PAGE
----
My father let me drive the truck. It was orange and white and rusted, and the son of a bitch was big, which is how I felt behind the wheel half the time. The other half I felt small.
The cattle fields were rough and the thing bounced so hard across the hoof prints I thought my head was going to pop through the roof.
When my dad wasn’t looking, I’d stop following directions and floor it through the turns. I wasn’t old enough to take it to the gravel or the blacktop, but there, in the cattle field, anything went. You could be a man; you could go for broke.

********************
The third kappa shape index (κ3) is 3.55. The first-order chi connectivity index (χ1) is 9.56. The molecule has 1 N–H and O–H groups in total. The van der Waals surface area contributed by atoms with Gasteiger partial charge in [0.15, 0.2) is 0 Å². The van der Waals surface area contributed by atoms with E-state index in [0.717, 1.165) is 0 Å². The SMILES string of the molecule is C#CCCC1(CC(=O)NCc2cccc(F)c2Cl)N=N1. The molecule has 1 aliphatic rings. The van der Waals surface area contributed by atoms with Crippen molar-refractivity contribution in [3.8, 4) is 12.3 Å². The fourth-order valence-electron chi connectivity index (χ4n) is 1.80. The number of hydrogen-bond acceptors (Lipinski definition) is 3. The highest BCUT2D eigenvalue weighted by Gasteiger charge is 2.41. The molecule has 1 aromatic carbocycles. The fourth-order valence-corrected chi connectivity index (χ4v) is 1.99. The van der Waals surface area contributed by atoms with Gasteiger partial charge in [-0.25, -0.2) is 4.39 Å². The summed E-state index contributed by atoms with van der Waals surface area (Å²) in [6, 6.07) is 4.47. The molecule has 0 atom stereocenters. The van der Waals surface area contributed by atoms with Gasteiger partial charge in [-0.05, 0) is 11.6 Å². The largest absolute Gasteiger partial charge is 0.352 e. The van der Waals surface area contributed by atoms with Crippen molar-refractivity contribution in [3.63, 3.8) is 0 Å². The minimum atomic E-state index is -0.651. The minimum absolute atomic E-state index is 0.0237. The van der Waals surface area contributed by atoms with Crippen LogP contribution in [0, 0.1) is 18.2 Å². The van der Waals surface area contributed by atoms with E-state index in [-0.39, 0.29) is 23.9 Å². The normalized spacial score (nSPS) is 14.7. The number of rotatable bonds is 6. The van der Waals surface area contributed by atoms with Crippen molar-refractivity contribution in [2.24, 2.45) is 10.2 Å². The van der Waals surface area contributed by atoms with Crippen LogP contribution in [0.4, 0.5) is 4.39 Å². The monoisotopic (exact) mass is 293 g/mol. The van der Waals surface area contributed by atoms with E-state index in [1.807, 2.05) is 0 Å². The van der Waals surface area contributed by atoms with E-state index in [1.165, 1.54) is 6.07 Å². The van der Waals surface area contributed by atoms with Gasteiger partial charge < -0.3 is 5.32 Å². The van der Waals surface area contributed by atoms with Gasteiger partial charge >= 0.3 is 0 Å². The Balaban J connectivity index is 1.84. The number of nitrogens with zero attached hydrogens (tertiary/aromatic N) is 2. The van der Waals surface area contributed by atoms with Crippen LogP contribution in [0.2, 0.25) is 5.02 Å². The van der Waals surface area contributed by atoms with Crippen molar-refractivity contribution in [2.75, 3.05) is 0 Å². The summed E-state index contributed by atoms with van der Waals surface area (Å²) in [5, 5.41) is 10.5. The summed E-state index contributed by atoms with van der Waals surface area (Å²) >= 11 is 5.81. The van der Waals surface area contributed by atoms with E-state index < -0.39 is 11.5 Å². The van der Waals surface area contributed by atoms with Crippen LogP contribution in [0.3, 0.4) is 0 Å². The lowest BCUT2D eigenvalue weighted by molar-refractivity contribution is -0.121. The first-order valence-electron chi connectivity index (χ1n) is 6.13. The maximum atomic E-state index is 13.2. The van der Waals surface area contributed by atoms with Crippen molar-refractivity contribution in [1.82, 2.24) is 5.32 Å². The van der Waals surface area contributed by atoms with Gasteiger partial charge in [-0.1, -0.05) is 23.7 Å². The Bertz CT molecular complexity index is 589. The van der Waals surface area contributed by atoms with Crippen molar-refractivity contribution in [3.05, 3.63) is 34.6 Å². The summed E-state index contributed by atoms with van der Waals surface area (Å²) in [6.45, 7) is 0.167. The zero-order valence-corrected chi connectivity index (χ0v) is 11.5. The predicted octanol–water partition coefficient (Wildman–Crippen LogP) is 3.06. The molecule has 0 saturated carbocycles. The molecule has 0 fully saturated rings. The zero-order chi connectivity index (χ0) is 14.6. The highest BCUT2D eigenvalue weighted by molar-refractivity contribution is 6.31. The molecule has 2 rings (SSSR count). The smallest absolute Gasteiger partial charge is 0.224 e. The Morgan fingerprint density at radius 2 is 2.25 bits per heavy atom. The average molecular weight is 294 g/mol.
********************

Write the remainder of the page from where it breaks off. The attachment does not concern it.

The cattle were afraid. I, on the other hand, was a stunt man or maybe even the star of the show, a thirteen year old Burt Reynolds on the verge of turning twenty or thirty or whatever age he was, and a hundred angry smokeys were perpetually in hot pursuit.